Richard Twigg's picture

I worked at the flasgship Ritz in Beltsville, MD for a while in the late '90s. Ed Ritz and his son David were there all the time. They treated us well, I had a generally good experience working there, but moved on fairy quickly.

The shadow your mic casts on your shirt makes it look like you spit up all over yourself, Lee. It took me a second to realize what it was. I'm loving these stories!

Leigh Miller's picture

Sorry I kinda find this series cringe inducing.

I've worked for companies that I didn't think were particularly well run and with questionable practices...I just quit and moved on. This is kinda like whistle-blowing but after the fact. Kinda surprised...

If Ritz was still a thing, we wouldn't make this video because we don't want to cause any person or business harm. These are just funny stories to us, nothing more.

I worked in camera sales from about 1968 to 1970 (anyone here from the mid Atlantic states remember Two Guys and Korvettes?). Many of us were actually sincere hobbyists, but the management lunacy was not unlike the video above.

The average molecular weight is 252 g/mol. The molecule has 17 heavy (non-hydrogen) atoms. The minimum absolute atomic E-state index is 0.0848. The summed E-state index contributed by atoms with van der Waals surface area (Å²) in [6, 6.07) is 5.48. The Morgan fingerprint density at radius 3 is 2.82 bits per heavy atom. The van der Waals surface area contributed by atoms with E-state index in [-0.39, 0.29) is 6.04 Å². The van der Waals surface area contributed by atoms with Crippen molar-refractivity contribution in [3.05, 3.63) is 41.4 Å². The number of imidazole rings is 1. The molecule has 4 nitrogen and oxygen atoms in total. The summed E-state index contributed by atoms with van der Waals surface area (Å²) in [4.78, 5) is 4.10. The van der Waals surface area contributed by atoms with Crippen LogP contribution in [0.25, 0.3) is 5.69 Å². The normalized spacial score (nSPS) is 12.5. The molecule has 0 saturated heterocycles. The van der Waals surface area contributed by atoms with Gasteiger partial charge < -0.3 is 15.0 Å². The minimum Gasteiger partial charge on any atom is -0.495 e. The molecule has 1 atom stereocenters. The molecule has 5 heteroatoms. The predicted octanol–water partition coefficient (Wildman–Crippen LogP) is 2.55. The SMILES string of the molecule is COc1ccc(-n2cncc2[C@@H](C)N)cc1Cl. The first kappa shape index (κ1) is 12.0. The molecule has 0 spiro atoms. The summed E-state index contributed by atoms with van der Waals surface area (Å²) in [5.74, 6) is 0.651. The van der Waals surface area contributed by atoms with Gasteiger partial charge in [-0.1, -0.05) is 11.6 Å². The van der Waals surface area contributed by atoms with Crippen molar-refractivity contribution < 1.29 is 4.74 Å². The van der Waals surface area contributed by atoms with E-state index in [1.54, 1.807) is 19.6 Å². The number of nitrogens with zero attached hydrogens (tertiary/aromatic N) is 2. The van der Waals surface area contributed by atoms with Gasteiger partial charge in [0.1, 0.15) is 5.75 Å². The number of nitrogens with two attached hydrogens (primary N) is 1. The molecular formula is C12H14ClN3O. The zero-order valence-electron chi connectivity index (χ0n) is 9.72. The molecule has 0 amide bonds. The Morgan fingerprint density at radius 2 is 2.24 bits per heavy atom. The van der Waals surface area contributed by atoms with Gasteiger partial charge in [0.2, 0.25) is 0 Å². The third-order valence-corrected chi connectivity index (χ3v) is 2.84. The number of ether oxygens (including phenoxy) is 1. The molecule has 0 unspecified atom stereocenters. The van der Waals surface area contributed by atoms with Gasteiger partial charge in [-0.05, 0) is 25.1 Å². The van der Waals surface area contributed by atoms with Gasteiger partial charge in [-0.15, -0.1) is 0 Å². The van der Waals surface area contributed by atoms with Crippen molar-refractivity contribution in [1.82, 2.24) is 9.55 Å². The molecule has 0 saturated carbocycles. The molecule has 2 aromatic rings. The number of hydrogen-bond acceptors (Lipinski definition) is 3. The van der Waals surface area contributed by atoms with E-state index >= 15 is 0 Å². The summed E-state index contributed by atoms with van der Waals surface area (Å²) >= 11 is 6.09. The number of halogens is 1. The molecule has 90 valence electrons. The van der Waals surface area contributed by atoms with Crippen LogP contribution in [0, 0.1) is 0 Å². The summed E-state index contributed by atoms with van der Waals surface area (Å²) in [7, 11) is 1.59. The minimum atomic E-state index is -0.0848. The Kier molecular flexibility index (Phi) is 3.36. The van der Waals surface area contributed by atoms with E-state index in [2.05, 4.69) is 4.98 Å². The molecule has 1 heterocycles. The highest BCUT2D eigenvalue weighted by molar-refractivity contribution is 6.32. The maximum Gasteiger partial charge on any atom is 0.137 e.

Managers generally lasted less time than employees.One of the employees actually did shoot occasional weddings, one was a member of a rich watch manufacturing family who seemed to be placed there to keep out of trouble (probably the only minimum-wage employee who arrived driving a late model Mercedes). One manager was a middle aged divorcee, while not unattractive, seemed concerned about losing her 'edge'. We had a stockroom with a second level with a grated floor and she would announce to the staff (guys): I'm going upstairs, don't look up my skirt.

Strange trip it was.

Benoit Pigeon's picture

I worked for a couple years for a small local chain that later was sold to Ritz. I left just before the ownership transfer. Anyway, I had become the lab manager without the pay because the manager was literally clueless. One Saturday morning I noticed the quality was dropping very quickly from our high tech Agfa RA4 printer. Luckily I knew our stock and I went to check how many developer container we had in storage. Sure enough, someone mixed C41 instead of RA4...

Ryan Davis's picture

I worked for in the chemical industry for over a decade. The specifics of the incompetence were different, but the levels of dumb were just as intense.

I'm pretty sure that most companies that succeed don't do so because they are well run, but because the competition is even worse.

Even better (You may already know)- Many of the snapper heads that ran Ritz into the ground then went on to Calumet and did the same.

Ryan Davis's picture

Nothing succeeds like failure.

This was the same story of Rahola Photo Supply in Puerto Rico where I worked. Bad administration and a lot of mediocre people doing bad desitions.